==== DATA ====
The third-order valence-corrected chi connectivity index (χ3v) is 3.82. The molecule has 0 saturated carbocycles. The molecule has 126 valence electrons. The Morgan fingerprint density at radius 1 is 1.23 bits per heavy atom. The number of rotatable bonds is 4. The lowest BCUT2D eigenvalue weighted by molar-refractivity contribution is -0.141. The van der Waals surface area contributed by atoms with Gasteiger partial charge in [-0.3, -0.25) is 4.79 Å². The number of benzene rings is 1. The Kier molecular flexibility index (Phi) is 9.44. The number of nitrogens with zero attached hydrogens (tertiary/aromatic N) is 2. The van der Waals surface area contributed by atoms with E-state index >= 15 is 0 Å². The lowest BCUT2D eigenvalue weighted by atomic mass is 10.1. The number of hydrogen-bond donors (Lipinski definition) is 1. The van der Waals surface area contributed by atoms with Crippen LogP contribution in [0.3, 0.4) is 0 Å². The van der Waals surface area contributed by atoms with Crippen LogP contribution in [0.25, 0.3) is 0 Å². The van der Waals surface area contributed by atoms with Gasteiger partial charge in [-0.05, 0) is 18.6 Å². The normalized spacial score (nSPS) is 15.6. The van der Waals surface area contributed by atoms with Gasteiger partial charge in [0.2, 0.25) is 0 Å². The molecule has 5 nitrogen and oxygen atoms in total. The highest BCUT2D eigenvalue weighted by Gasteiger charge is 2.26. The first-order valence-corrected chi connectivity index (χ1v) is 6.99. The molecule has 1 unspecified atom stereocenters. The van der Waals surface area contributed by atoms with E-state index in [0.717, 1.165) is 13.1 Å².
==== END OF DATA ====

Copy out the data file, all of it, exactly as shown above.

The third-order valence-corrected chi connectivity index (χ3v) is 3.82. The molecule has 0 saturated carbocycles. The molecule has 126 valence electrons. The Morgan fingerprint density at radius 1 is 1.23 bits per heavy atom. The number of rotatable bonds is 4. The lowest BCUT2D eigenvalue weighted by molar-refractivity contribution is -0.141. The van der Waals surface area contributed by atoms with Gasteiger partial charge in [-0.3, -0.25) is 4.79 Å². The number of benzene rings is 1. The Kier molecular flexibility index (Phi) is 9.44. The number of nitrogens with zero attached hydrogens (tertiary/aromatic N) is 2. The van der Waals surface area contributed by atoms with E-state index >= 15 is 0 Å². The lowest BCUT2D eigenvalue weighted by atomic mass is 10.1. The number of hydrogen-bond donors (Lipinski definition) is 1. The van der Waals surface area contributed by atoms with Crippen LogP contribution in [0.3, 0.4) is 0 Å². The van der Waals surface area contributed by atoms with Crippen LogP contribution in [0.25, 0.3) is 0 Å². The van der Waals surface area contributed by atoms with Gasteiger partial charge in [-0.05, 0) is 18.6 Å². The normalized spacial score (nSPS) is 15.6. The van der Waals surface area contributed by atoms with Gasteiger partial charge in [0.2, 0.25) is 0 Å². The molecule has 5 nitrogen and oxygen atoms in total. The highest BCUT2D eigenvalue weighted by Gasteiger charge is 2.26. The first-order valence-corrected chi connectivity index (χ1v) is 6.99. The molecule has 1 unspecified atom stereocenters. The van der Waals surface area contributed by atoms with E-state index in [0.717, 1.165) is 13.1 Å².